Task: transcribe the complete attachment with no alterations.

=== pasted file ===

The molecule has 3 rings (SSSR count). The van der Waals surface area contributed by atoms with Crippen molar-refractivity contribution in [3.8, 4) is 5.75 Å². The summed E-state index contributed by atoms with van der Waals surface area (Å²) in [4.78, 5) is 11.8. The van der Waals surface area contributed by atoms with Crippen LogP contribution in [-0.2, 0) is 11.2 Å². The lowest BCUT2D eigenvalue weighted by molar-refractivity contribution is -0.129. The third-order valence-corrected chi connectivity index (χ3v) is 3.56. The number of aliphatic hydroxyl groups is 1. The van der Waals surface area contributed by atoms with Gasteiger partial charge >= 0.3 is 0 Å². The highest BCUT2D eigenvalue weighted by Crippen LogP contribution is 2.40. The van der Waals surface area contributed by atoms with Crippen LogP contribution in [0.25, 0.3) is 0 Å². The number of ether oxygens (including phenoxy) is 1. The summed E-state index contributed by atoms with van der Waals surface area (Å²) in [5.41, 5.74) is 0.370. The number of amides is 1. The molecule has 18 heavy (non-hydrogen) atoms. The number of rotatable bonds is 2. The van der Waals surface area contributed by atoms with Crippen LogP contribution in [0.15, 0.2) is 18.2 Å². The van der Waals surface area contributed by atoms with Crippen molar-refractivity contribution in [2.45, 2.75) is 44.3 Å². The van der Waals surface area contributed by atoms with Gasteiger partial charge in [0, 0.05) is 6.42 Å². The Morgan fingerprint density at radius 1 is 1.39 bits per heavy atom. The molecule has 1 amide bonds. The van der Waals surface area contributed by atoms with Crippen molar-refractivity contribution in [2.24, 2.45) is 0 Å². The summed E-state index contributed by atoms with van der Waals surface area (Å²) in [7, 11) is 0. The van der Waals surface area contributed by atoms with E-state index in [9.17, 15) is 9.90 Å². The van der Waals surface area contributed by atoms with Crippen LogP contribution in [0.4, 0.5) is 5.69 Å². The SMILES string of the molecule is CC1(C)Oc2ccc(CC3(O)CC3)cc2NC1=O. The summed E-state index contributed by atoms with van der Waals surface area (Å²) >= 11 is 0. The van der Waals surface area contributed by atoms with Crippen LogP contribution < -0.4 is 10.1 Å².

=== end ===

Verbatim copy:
The molecule has 3 rings (SSSR count). The van der Waals surface area contributed by atoms with Crippen molar-refractivity contribution in [3.8, 4) is 5.75 Å². The summed E-state index contributed by atoms with van der Waals surface area (Å²) in [4.78, 5) is 11.8. The van der Waals surface area contributed by atoms with Crippen LogP contribution in [-0.2, 0) is 11.2 Å². The lowest BCUT2D eigenvalue weighted by molar-refractivity contribution is -0.129. The third-order valence-corrected chi connectivity index (χ3v) is 3.56. The number of aliphatic hydroxyl groups is 1. The van der Waals surface area contributed by atoms with Gasteiger partial charge >= 0.3 is 0 Å². The highest BCUT2D eigenvalue weighted by Crippen LogP contribution is 2.40. The van der Waals surface area contributed by atoms with Crippen LogP contribution in [0.25, 0.3) is 0 Å². The number of ether oxygens (including phenoxy) is 1. The summed E-state index contributed by atoms with van der Waals surface area (Å²) in [5.41, 5.74) is 0.370. The number of amides is 1. The molecule has 18 heavy (non-hydrogen) atoms. The number of rotatable bonds is 2. The van der Waals surface area contributed by atoms with Crippen LogP contribution in [0.15, 0.2) is 18.2 Å². The van der Waals surface area contributed by atoms with Crippen molar-refractivity contribution in [2.45, 2.75) is 44.3 Å². The van der Waals surface area contributed by atoms with Gasteiger partial charge in [0, 0.05) is 6.42 Å². The Morgan fingerprint density at radius 1 is 1.39 bits per heavy atom. The molecule has 1 amide bonds. The van der Waals surface area contributed by atoms with Crippen molar-refractivity contribution in [2.24, 2.45) is 0 Å². The summed E-state index contributed by atoms with van der Waals surface area (Å²) in [7, 11) is 0. The van der Waals surface area contributed by atoms with E-state index in [9.17, 15) is 9.90 Å². The van der Waals surface area contributed by atoms with Crippen LogP contribution in [0.4, 0.5) is 5.69 Å². The SMILES string of the molecule is CC1(C)Oc2ccc(CC3(O)CC3)cc2NC1=O. The summed E-state index contributed by atoms with van der Waals surface area (Å²) >= 11 is 0. The van der Waals surface area contributed by atoms with Crippen LogP contribution < -0.4 is 10.1 Å².